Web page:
GOYANG, South Korea - Ice dancing duo Tessa Virtue and
Scott Moir along with Jeff Buttle each positioned
themselves for success at the world championships next
month with a big Friday for Canada at the Four Continents
figure skating event.
Coming up with their finest performances of the season,
Virtue and Moir captured gold while Buttle rallied his
way to men's silver with a Canadian-record score. They
all found positives in the way they skated and identified
areas for improvement ahead of the March 17-23
championships in Sweden.
"I think that was really what we were going for this
week, (the) performance aspect of the skating," said
Moir. "We definitely made some errors in the (original
dance), it was a little bit sloppy on my part, still some
places where we definitely can improve, but
performance-wise I'd say it was the best outing of the
Virtue, from London, Ont., and Moir, from Ilderton, Ont.,
led the field from the start and recorded a personal best
of 104.08 in the free dance to score an aggregate total
of 207.32. Moir pointed to a level-three spin and faulty
final lift as a couple of things to clean up in the
"We weren't really focused on the marks but it is always
nice to break the 100-point barrier in the free dance and
200 overall," said Moir. "But we left a couple of points
on the table which we hope to improve on before worlds."
The Canadian champions, who finished third in this event
last year, based the storyline for their free dance on
the 1964 musical film "The Umbrellas of Cherbourg."
Perfect step sequences meant they beat out Americans
Meryl Davis and Charlie White.
"It's very young love, first love, then I'm sent off to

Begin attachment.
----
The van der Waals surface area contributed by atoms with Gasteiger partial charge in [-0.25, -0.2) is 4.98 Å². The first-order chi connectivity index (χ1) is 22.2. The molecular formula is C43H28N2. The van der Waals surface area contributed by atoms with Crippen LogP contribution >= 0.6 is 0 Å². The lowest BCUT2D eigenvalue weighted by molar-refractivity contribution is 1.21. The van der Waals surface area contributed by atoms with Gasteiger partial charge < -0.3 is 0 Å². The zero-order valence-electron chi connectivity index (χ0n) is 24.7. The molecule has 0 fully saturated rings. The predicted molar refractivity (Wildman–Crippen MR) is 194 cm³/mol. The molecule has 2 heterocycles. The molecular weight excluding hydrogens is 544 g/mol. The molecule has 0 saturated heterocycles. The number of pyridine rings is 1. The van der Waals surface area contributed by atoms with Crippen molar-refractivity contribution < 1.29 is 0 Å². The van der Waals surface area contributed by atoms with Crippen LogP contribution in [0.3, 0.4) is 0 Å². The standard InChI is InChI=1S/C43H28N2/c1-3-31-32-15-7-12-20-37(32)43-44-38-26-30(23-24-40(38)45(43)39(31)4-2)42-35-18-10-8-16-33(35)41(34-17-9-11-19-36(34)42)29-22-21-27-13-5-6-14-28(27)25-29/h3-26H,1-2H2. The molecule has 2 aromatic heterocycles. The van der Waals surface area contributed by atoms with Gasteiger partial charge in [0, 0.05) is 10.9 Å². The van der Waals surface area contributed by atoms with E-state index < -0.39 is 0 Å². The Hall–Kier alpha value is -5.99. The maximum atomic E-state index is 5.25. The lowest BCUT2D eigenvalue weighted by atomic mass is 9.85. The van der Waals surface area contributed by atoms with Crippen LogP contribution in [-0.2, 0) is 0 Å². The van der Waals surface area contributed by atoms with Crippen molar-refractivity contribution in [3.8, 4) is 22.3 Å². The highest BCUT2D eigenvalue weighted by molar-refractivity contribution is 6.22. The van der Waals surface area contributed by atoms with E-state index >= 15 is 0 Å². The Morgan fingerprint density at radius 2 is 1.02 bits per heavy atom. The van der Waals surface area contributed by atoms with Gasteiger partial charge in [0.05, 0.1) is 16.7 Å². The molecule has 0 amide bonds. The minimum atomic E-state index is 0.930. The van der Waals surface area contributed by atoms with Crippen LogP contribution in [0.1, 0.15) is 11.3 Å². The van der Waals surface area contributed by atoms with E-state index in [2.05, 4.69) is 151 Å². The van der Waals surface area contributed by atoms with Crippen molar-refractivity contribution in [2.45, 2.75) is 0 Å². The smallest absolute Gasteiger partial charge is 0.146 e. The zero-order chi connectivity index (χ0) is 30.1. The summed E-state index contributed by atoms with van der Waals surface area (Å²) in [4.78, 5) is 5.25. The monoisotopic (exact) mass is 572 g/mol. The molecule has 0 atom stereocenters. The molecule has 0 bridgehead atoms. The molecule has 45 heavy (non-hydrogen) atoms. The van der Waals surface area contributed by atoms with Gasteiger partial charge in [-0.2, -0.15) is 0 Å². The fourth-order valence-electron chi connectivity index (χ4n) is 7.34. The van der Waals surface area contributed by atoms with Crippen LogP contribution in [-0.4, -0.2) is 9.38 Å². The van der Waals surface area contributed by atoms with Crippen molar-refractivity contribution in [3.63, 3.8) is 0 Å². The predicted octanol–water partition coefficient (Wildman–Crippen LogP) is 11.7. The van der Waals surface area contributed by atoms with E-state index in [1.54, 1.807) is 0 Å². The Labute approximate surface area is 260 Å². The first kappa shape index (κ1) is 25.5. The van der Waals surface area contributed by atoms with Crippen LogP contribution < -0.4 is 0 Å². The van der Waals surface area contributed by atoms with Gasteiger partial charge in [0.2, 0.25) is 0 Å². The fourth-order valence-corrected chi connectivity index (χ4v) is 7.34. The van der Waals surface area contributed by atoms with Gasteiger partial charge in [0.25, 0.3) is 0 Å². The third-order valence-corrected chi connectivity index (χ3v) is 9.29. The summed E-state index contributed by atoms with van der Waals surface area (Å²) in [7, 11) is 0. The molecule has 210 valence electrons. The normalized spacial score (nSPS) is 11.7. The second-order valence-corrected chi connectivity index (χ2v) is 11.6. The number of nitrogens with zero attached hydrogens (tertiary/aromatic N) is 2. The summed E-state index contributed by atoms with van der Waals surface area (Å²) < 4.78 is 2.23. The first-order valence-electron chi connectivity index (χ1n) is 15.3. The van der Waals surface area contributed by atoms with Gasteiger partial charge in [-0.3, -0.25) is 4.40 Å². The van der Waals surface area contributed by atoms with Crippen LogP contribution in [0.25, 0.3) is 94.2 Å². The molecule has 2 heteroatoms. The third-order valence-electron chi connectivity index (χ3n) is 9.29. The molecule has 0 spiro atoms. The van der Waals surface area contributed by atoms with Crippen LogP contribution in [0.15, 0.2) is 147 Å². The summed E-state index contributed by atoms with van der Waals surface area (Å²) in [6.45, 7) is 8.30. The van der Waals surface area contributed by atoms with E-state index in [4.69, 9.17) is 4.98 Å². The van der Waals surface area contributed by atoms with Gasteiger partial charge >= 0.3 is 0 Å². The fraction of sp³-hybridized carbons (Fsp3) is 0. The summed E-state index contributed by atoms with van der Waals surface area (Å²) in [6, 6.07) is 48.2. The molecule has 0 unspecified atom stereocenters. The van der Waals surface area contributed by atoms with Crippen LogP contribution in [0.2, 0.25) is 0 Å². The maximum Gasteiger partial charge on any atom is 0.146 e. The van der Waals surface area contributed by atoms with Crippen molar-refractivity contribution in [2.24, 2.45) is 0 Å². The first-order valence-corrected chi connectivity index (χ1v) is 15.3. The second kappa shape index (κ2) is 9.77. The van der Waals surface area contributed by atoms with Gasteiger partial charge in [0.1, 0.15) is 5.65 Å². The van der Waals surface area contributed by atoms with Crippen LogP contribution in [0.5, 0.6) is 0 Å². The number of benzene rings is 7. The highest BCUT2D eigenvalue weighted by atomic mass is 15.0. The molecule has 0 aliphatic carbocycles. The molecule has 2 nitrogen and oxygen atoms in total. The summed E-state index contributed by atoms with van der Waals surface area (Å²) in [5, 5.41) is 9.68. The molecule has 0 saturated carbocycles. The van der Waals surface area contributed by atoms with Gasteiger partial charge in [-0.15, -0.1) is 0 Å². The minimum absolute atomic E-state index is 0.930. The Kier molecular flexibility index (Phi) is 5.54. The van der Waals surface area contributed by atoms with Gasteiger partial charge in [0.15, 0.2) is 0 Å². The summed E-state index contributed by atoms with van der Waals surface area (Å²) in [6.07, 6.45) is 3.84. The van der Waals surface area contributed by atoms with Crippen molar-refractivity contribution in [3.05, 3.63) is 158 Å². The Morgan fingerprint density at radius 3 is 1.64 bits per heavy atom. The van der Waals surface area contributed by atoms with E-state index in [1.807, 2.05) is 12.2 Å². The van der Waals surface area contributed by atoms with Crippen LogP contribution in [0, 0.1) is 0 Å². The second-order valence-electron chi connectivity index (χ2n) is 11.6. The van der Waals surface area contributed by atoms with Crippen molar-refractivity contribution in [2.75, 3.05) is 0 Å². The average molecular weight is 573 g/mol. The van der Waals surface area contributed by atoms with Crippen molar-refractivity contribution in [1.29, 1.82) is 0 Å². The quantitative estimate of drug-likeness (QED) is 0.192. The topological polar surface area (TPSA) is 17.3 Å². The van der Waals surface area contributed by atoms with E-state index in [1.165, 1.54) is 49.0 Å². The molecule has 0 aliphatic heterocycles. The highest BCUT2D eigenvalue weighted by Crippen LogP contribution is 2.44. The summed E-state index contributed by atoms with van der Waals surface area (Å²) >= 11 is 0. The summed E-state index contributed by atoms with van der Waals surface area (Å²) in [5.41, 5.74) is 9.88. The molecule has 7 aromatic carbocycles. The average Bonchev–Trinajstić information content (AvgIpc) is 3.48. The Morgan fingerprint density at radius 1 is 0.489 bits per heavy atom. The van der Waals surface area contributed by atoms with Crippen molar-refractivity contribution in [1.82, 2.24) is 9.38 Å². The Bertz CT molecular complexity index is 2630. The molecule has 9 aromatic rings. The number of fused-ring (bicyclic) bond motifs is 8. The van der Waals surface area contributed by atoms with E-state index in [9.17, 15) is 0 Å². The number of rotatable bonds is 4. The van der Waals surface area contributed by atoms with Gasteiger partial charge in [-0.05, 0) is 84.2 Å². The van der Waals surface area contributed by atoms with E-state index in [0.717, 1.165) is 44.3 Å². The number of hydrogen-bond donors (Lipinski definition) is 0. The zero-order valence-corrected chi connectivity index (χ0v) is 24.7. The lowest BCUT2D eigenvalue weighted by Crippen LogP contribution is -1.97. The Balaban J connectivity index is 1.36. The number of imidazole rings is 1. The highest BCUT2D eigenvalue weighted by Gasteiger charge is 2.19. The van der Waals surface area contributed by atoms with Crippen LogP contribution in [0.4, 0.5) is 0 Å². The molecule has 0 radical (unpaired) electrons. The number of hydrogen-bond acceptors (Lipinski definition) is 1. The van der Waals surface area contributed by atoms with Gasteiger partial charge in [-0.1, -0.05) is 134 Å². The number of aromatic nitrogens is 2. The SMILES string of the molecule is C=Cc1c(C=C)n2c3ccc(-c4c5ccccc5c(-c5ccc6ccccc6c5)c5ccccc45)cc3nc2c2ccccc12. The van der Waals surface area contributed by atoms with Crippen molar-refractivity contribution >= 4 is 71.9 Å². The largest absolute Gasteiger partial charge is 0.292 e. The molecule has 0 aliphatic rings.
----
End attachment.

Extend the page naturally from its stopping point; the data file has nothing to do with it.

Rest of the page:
the military and then she gets pregnant and goes off with
a rich guy," Moir said of the routine's theme. "That's
pretty much it in a nutshell. Pretty cold, but take it as
Only their rivals felt the chill Friday.
Davis and White challenged strongly and were second for
the third straight day. This time the duo scored 100.16
to finish with a total of 199.45. Fellow Americans
Kimberly Navarro and Brent Bommentre took the bronze
medal with 89.62 on the day for a total of 180.65.
Virtue and Moir also earned bragging rights over Davis
and White, their training partners in Ann Arbour, Mich.
"It was exciting for us today," said Moir. "I love
competing with them."
Buttle, meanwhile, started putting his disappointing
second-place finish at the Canadian championships last
month behind him by breaking his own record with an
overall score of 234.02.
The 2006 Olympic bronze medallist from Smooth Rock Falls,
Ont., started the day in third but an original and
imaginative program to "Ararat" earned him 150.17 points
in the free skate. That second-place effort catapulted
him past American Evan Lysacek to silver.
"I'm happy, for sure," said Buttle. "I think (the
performance) was an improvement over Canadians but not
without its mistakes. I still feel I have something to
push me in my training leading to worlds."
The result is also an important step in rebuilding
Buttle's confidence. Aside from losing out to Toronto
***ager Patrick Chan at the nationals, he also finished
sixth at last year's world championships after being
second in 2005.
Now Buttle feels better about things.
"Obviously after the Canadians I was a little bit
disappointed that I wasn't the champion but I pushed
through the training and as a result I improved the
cure," he said. "I definitely regained some confidence I
might have lost at Canadians."
Japan's Daisuke Takahashi broke the competition's total
points record by a massive eight points with an almost
flawless performance. He scored 175.84 points in the free
skate to take his total score to 264.41. Lysacek settled
for third at 233.11 after opening the day ahead of
"The way Daisuke skated today there was no way I could
even come close to him," said Buttle.
Vaughn Chipeur of Edmonton ended up seventh at 196.57
while Shawn Sawyer of Edmundston, N.B., was ninth at
The women's free skate is Saturday with Canadian champion
Joannie Rochette of Ile Dupas, Que., sitting third with
60.04 points behind world silver medallist Mao Asada of
Japan at 60.94 and world champion Miki Ando of Japan at
Canadian silver medallist Mira Leung of Vancouver is
seventh with 53.01 and Cynthia Phaneuf of Contrecoeur,
Que., is eighth among 32 skaters with 50.63.
The meet is for athletes from non-European countries.